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As a seven-year-old watching The NeverEnding Story for the first time at my local Granada Cinema in 1984, I was swept away by the film’s fantasy and imagination. But, my lasting memory remained Artax, being sucked into the swamp of sadness, and I know I am not the only one to have been traumatised by those fateful events. However, as a child, this sadness was coupled with awe, wonder, and a delicate first crush on the young Noah Hathaway. It was not until my 40s that The NeverEnding Story’s more prominent themes jumped from the screen as I revisited Fantasia and the fantasy was replaced by a complex and deeply rooted exploration of death, grief and recovery.
The NeverEnding Story would soon find a producing partnership of Bernd Eichinger and Dieter Giessler, with Wolfgang Petersen joining as a director soon after. However, nobody at the time could have envisioned The NeverEnding Story becoming a financial headache the size of an Ivory Tower for Constantin Film. Principle photography would take place at the Bavaria Studios in Munich with external location shots in Vancouver. Meanwhile, casting choices would bring together Battlestar Galactica’s Noah Hathaway and the relative newcomer Barret Oliver. On its release in 1984, The NeverEnding Story performed well, with German, UK and American box office takings exceeding expectations. However, the book’s author remained highly critical of the final film, reportedly saying the film revolted him. But let’s face it, Ende won’t be the first or the last author to have significant misgivings about a movie adaptation that has become a classic. But what makes The NeverEnding Story an enduring cinematic classic? For me, it’s the movie’s ability to dovetail fantasy and escapism with themes of childhood grief and the ‘nothing’ of death.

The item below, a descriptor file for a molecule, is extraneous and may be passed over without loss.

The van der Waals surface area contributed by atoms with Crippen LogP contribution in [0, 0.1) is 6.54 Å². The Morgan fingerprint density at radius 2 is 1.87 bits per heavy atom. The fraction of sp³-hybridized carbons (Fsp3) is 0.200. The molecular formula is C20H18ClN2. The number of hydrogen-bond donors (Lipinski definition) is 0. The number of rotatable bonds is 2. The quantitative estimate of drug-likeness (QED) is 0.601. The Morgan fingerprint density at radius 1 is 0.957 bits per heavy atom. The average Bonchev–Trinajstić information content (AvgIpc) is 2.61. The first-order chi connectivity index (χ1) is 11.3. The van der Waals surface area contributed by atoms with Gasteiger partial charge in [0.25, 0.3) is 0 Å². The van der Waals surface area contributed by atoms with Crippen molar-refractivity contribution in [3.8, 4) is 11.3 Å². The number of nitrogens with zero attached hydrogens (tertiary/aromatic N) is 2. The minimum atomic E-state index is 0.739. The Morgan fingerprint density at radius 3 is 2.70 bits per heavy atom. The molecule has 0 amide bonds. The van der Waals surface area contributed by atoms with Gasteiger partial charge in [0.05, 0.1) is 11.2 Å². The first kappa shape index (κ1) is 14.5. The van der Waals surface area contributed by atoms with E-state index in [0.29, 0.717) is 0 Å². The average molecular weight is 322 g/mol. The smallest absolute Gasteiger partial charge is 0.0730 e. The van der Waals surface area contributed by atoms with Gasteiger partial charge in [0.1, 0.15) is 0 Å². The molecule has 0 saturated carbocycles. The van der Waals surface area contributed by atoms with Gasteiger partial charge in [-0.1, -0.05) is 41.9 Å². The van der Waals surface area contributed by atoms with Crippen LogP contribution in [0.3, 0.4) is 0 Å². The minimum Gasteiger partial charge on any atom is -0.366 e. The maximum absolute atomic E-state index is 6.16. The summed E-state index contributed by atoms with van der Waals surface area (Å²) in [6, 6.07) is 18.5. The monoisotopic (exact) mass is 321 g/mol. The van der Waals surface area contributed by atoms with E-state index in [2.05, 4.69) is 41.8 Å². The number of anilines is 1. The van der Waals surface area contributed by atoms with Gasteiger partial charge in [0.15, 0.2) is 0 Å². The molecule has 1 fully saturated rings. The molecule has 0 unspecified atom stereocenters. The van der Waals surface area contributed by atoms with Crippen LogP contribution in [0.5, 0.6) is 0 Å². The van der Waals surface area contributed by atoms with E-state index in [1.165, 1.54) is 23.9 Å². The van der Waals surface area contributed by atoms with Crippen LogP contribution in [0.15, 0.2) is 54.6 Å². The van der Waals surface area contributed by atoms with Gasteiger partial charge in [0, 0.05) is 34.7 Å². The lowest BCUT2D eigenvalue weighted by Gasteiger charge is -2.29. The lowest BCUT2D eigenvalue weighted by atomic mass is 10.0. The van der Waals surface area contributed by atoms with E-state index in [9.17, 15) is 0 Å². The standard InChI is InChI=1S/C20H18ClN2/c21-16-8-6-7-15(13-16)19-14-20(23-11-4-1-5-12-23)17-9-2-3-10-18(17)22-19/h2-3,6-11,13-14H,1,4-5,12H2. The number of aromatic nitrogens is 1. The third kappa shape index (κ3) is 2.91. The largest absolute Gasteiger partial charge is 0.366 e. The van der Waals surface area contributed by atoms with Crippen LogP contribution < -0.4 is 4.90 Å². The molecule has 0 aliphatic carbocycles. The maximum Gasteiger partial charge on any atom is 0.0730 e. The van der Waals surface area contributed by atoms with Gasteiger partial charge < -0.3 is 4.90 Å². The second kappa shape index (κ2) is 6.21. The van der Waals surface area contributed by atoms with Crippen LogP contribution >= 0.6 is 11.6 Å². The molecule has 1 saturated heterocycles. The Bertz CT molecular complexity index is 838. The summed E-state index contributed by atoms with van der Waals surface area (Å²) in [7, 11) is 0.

The opening scenes of Peterson’s film firmly establish that Bastian is a little boy lost in fear and grief. Yet Bastian’s father offers little love or support as he coldly tells Bastian he must move on from his mum’s death and improve at school. These scenes remain incredibly hard to watch even now. For Bastian, his only real escape from the emotions surrounding him is literature, as books open up a world where he can become someone else, forgetting the pain he carries. This is a daily reality for many kids suffering from bullying, loss, or segregation. Following his escape from local bullies in an old bookshop, Bastian is encouraged by the owner to borrow The NeverEnding Story. Here the bookseller clearly understands Bastian’s isolation, fear and pain while equally knowing the power literature can hold in instigating change. Bastian takes the book and skips lessons to read it, using his school’s attic to begin his journey into Fantasia – the safety and isolation of the room masking its baron and scary atmosphere, a reflection of Bastian’s inner fear and emptiness.
As Bastian enters the world of Fantasia, he finds it threatened by a dark creeping presence called ‘the nothing.’ This mysterious entity slowly eats through everything in its path, leading to despair, loss, and pain. Here, the ‘nothingness’ symbolises the grief consuming Bastian, a psychological condition referred to as anhedonia. The feelings this condition creates lead to a sense of numbness and disconnect from the world, feelings anyone who has lost a loved one, friend or partner can easily relate to. However, these feelings can be particularly challenging for young people, where their ability to express internal emotions is often confusing and scary. In The NeverEnding Story, ‘the nothing’ is Bastian’s inner soul.